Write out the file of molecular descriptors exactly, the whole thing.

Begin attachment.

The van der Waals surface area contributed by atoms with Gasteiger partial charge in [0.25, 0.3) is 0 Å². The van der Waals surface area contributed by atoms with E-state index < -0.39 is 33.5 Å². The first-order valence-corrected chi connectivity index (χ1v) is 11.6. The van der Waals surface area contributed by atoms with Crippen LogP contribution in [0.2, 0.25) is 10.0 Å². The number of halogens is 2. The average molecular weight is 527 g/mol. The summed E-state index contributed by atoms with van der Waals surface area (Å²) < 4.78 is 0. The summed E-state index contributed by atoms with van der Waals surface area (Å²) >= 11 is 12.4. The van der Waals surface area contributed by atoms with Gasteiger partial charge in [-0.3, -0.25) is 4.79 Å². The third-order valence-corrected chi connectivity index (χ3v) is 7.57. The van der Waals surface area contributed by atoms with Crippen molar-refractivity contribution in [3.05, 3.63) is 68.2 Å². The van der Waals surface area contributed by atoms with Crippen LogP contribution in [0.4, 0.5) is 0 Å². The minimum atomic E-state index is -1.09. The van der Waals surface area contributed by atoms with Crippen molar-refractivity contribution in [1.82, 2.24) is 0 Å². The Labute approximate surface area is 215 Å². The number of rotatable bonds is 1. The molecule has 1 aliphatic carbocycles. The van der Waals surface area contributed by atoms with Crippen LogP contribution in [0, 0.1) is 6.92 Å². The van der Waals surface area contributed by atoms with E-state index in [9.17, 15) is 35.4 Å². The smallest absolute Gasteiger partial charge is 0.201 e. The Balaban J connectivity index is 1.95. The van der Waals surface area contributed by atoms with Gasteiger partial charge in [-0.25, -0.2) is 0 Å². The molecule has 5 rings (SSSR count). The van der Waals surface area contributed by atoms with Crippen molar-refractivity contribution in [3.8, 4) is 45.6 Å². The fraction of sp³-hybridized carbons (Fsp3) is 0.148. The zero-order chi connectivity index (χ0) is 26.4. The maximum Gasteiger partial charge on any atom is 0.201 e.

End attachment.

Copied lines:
The van der Waals surface area contributed by atoms with Gasteiger partial charge in [0.25, 0.3) is 0 Å². The van der Waals surface area contributed by atoms with E-state index < -0.39 is 33.5 Å². The first-order valence-corrected chi connectivity index (χ1v) is 11.6. The van der Waals surface area contributed by atoms with Crippen LogP contribution in [0.2, 0.25) is 10.0 Å². The number of halogens is 2. The average molecular weight is 527 g/mol. The summed E-state index contributed by atoms with van der Waals surface area (Å²) < 4.78 is 0. The summed E-state index contributed by atoms with van der Waals surface area (Å²) >= 11 is 12.4. The van der Waals surface area contributed by atoms with Gasteiger partial charge in [-0.3, -0.25) is 4.79 Å². The third-order valence-corrected chi connectivity index (χ3v) is 7.57. The van der Waals surface area contributed by atoms with Crippen molar-refractivity contribution in [3.05, 3.63) is 68.2 Å². The van der Waals surface area contributed by atoms with Crippen LogP contribution in [0.4, 0.5) is 0 Å². The minimum atomic E-state index is -1.09. The van der Waals surface area contributed by atoms with Crippen molar-refractivity contribution in [1.82, 2.24) is 0 Å². The Labute approximate surface area is 215 Å². The number of rotatable bonds is 1. The molecule has 1 aliphatic carbocycles. The van der Waals surface area contributed by atoms with Crippen LogP contribution in [0, 0.1) is 6.92 Å². The van der Waals surface area contributed by atoms with E-state index in [9.17, 15) is 35.4 Å². The smallest absolute Gasteiger partial charge is 0.201 e. The Balaban J connectivity index is 1.95. The van der Waals surface area contributed by atoms with Gasteiger partial charge in [-0.25, -0.2) is 0 Å². The molecule has 5 rings (SSSR count). The van der Waals surface area contributed by atoms with Crippen molar-refractivity contribution in [3.8, 4) is 45.6 Å². The fraction of sp³-hybridized carbons (Fsp3) is 0.148. The zero-order chi connectivity index (χ0) is 26.4. The maximum Gasteiger partial charge on any atom is 0.201 e.